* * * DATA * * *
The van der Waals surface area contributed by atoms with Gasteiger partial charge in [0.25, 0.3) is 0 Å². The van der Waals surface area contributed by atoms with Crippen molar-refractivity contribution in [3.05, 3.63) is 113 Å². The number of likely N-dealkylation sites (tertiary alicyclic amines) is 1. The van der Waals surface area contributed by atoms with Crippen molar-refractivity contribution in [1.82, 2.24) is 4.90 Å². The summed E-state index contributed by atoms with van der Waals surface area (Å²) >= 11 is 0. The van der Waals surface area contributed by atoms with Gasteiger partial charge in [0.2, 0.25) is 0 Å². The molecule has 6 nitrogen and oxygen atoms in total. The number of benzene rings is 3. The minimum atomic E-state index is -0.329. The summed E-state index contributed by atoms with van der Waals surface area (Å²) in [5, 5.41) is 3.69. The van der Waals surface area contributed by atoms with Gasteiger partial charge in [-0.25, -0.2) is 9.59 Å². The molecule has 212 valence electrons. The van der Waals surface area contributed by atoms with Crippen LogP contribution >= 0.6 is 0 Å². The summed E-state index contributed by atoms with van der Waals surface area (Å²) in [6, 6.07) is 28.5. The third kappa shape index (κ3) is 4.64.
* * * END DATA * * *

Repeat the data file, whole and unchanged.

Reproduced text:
The van der Waals surface area contributed by atoms with Gasteiger partial charge in [0.25, 0.3) is 0 Å². The van der Waals surface area contributed by atoms with Crippen molar-refractivity contribution in [3.05, 3.63) is 113 Å². The number of likely N-dealkylation sites (tertiary alicyclic amines) is 1. The van der Waals surface area contributed by atoms with Crippen molar-refractivity contribution in [1.82, 2.24) is 4.90 Å². The summed E-state index contributed by atoms with van der Waals surface area (Å²) >= 11 is 0. The van der Waals surface area contributed by atoms with Gasteiger partial charge in [0.2, 0.25) is 0 Å². The molecule has 6 nitrogen and oxygen atoms in total. The number of benzene rings is 3. The minimum atomic E-state index is -0.329. The summed E-state index contributed by atoms with van der Waals surface area (Å²) in [5, 5.41) is 3.69. The van der Waals surface area contributed by atoms with Gasteiger partial charge in [-0.25, -0.2) is 9.59 Å². The molecule has 212 valence electrons. The van der Waals surface area contributed by atoms with Crippen LogP contribution >= 0.6 is 0 Å². The summed E-state index contributed by atoms with van der Waals surface area (Å²) in [6, 6.07) is 28.5. The third kappa shape index (κ3) is 4.64.